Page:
Weekend links 379

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Male Nude, Leg Up (1952) by Horst. From a series of photo prints at Wessel + O’Connor Fine Art until 5th November.

• At Bandcamp: “Tuareg guitar mixed with traditional rural folk”: Eghass Malan by Les Filles de Illighadad; “Pan dimensional spacecraft hover over ancient pyramids on worlds undreamed of”: Lemurian Dawn by Memnon Sa.

Songs of Discomposure: Quietus writers pick their most disturbing pieces of music. Also at The Quietus: John Foxx on his collaborations with Harold Budd and Ruben Garcia.

Eros In Arabia, the first album by Richard Horowitz, has been deleted since 1981, and is consequently very difficult to find. Freedom To Spend are reissuing it next month.

JG Ballard—The Interview Concordance. A companion to the concordance of Ballard’s published works. Some of the interviews may be found here.

• At Dangerous Minds: The Male Figure: Bruce of Los Angeles and the perfection of midcentury beefcake.

• Mixes of the week: XLR8R Podcast 508 by Jennifer Cardini, and Secret Thirteen Mix 231 by Alex XIII.

Post Punk: a set of postage stamp designs by Dorothy for punk and post-punk bands.

• At Spoon & Tamago: Kanban: The exquisite art of historic Japanese store signs.

• At Greydogtales: Photography of the Folk Horror Revival.

The Spomenik Database

• The Secret Life Of Arabia (1977) by David Bowie | Arabian Knights (1981) by Siouxsie And The Banshees | Arabiant (2002) by Radar

Power Spot by Michael Scroggins

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I was going to post this anyway but there’s a coincidental connection with yesterday’s post in the person of Richard Horowitz whose keyboards can be heard on the soundtrack. The music is Power Spot, the opening number on the album of the same name released by ECM in 1986. Also present on the album are Brian Eno (who co-produces with Daniel Lanois), Michael Brook and others. I’d tell you that Power Spot is a great album but then I like everything Hassell does so I’m rather biased. But it is a great album.

Michael Scroggins’ video was commissioned to accompany the release of the album, and if it looks of its time today it’s still an impressive piece, not least because Scroggins says it was created through live improvisation. That puts it in a different class to earlier abstract accompaniments for music which are either animated frame-by-frame or created independently with the music added later. (Thanks to Paul Schütze for the tip.)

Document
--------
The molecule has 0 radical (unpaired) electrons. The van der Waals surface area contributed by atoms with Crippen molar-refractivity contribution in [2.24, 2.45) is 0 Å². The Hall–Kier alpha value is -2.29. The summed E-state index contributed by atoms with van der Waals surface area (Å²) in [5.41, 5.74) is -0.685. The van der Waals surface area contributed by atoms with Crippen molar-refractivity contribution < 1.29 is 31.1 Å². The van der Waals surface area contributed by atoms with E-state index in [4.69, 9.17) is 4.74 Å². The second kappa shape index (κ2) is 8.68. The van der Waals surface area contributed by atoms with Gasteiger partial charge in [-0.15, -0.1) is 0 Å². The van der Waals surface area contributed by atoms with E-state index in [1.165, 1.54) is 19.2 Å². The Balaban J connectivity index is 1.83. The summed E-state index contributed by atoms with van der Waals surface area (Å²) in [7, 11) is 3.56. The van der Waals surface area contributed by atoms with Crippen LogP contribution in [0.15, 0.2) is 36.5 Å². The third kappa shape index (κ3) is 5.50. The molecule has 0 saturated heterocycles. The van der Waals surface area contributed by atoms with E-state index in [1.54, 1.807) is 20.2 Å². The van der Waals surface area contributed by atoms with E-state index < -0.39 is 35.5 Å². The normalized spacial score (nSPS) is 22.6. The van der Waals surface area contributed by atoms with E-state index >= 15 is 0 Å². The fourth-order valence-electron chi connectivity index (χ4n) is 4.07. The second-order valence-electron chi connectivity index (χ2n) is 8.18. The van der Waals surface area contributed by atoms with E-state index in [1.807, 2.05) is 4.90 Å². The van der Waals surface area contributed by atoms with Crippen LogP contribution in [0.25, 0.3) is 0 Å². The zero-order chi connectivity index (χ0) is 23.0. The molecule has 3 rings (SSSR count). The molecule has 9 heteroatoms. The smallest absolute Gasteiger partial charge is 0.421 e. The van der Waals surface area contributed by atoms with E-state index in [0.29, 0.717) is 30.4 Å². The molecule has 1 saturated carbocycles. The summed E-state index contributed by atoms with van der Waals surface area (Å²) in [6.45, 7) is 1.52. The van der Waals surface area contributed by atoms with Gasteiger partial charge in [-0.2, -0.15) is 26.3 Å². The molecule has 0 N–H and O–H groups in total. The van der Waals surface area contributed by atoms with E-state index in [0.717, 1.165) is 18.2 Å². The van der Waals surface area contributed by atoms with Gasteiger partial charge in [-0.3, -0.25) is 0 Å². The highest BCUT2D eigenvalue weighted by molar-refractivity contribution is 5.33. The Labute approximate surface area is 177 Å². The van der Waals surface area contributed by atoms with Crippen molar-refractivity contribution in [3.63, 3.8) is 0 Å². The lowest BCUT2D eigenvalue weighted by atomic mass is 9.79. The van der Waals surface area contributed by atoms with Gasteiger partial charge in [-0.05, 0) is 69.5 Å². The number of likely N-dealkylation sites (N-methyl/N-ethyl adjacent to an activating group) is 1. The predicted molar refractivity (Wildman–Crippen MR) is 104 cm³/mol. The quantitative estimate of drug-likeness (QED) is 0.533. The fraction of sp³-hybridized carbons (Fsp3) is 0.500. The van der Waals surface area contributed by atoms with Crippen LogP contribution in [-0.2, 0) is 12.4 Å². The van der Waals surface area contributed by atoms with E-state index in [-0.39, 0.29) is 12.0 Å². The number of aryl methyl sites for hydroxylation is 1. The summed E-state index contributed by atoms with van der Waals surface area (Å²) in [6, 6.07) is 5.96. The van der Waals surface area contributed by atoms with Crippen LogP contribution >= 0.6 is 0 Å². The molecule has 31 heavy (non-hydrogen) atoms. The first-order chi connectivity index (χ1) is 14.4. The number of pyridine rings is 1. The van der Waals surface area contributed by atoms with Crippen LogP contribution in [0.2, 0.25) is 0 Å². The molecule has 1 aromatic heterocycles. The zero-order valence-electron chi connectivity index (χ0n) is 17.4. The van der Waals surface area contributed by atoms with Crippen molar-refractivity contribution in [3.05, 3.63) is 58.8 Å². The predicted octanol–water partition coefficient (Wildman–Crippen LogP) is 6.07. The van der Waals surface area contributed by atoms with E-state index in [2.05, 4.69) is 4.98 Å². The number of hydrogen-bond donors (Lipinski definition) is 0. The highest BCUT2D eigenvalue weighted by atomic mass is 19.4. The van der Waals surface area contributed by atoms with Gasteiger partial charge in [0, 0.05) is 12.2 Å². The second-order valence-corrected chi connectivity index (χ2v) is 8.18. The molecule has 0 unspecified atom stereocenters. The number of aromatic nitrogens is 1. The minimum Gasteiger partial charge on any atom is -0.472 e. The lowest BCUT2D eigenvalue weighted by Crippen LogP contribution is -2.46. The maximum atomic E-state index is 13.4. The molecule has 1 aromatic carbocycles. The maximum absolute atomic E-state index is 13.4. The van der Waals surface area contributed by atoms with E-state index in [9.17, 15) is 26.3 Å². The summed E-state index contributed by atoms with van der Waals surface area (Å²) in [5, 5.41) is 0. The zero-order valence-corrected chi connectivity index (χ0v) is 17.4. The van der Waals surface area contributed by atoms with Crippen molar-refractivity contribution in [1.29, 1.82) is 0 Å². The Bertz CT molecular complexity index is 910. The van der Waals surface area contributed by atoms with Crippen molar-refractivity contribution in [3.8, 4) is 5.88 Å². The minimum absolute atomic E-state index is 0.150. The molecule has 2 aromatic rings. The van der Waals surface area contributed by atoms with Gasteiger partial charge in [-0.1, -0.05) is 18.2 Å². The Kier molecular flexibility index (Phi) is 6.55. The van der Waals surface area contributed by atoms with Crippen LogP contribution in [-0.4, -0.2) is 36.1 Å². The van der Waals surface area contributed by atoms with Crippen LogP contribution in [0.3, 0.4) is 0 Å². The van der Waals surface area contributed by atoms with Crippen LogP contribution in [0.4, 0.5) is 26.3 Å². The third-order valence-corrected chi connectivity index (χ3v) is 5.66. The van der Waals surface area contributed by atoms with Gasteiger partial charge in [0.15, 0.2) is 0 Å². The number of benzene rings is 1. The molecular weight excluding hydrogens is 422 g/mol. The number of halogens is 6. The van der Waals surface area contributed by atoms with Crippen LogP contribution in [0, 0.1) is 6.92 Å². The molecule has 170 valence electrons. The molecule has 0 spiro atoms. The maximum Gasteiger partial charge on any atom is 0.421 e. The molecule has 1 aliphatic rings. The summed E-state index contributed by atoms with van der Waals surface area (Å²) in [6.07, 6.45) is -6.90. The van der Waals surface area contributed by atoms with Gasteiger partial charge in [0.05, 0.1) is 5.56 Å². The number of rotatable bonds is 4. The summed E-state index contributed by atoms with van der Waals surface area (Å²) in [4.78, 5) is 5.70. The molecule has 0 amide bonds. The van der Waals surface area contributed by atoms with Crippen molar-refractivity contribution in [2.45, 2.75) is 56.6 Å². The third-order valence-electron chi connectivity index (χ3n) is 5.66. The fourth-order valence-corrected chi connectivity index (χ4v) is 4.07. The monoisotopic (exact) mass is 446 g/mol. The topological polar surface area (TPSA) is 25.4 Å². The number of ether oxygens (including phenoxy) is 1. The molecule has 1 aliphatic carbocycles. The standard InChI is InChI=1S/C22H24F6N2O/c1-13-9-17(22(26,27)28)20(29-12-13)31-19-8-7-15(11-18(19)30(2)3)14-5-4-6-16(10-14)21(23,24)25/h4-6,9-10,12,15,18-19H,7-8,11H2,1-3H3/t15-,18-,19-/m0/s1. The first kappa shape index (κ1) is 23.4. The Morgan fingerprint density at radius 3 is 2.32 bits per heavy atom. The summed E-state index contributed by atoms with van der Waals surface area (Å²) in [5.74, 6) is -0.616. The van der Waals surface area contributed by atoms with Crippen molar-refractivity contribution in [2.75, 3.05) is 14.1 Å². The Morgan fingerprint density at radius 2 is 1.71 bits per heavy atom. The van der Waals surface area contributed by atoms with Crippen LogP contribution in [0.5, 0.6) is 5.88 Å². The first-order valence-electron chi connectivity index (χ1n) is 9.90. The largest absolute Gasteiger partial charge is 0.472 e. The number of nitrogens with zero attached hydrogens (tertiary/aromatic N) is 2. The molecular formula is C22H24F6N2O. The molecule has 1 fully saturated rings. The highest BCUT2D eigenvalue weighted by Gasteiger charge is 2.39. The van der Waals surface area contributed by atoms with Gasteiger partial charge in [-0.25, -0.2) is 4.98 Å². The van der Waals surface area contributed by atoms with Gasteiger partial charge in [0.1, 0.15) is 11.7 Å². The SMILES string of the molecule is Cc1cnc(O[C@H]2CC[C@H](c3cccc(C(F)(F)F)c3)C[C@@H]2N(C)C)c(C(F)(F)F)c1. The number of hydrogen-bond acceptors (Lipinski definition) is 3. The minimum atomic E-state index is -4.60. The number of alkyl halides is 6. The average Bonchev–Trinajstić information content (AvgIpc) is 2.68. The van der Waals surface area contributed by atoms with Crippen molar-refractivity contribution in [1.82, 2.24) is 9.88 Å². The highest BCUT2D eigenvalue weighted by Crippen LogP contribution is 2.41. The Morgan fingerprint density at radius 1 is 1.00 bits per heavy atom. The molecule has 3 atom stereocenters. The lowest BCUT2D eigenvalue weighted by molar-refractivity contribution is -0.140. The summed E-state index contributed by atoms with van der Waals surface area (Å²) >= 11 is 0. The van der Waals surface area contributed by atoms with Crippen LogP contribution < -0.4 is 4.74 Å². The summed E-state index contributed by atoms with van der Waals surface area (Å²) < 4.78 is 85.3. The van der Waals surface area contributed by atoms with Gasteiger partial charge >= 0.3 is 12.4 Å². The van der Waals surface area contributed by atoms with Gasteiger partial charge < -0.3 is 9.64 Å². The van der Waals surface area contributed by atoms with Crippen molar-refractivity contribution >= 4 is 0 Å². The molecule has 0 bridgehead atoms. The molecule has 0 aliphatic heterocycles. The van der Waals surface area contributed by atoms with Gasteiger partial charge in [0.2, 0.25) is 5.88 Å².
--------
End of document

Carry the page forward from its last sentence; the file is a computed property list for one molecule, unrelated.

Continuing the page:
Previously on { feuilleton }
OffOn by Scott Bartlett
The Flow III
Chris Parks
Len Lye
Matrix III by John Whitney
Symphonie Diagonale by Viking Eggeling
Mary Ellen Bute: Films 1934–1957
Norman McLaren
John Whitney’s Catalog
Arabesque by John Whitney
Moonlight in Glory
Jordan Belson on DVD
Ten films by Oskar Fischinger
Lapis by James Whitney

Made To Measure

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When you’ve sated yourself on a group’s back catalogue there’s always the solo albums. In the case of Tuxedomoon there are a number of these to choose from, thanks to several of the band members being both multi-instrumentalists and talented songwriters. Some of the more offbeat solo outings may be found among the albums released as part of the Made To Measure series, an offshoot of the excellent Belgian record label, Crammed Discs. Crammed have been Tuxedomoon’s label for some time, and seem increasingly unique in a world where independent labels tend to cater to narrow genres and small, select audiences. Crammed’s roster of artists is extremely eclectic, ranging from the expected Euro-pop and dance releases to a wide range of traditional and contemporary music from around the world.

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Made To Measure Vol. 1 (1984). Painting by Fernand Steven.

From 1984 to 1994 the Made To Measure series released over 30 albums that represent the more esoteric side of an already fairly esoteric label. All of the early releases were numbered, and Tuxedomoon happen to be on the first release, Made To Measure Vol. 1, together with Minimal Compact, Benjamin Lew, and Aksak Maboul. The series title refers to all of the music being “made to measure” some pre-existing work—film, theatre, dance performance, etc—although some of the later releases were simply an excuse to put out new music by an established Crammed artist. In addition to the first release, Tuxedomoon members Blaine L. Reininger, Peter Principle and Steven Brown were regular contributors to subsequent albums. Two of the Steven Brown albums, A Propos D’Un Paysage (MTM 15, 1985) and Douzième Journée: Le Verbe, La Parure, L’Amour (MTM 16, 1988) are marvellous instrumental collaborations with Benjamin Lew that are very different in tone to Tuxedomoon but well worth seeking out. Brown also recorded a soundtrack album, De Doute Et De Grace (MTM 22, 1990), with readings by actress Delphine Seyrig. The series has been discontinued in recent years but the MTM numbering was resurrected for the latest Tuxedomoon album, Pink Narcissus, which is MTM 39.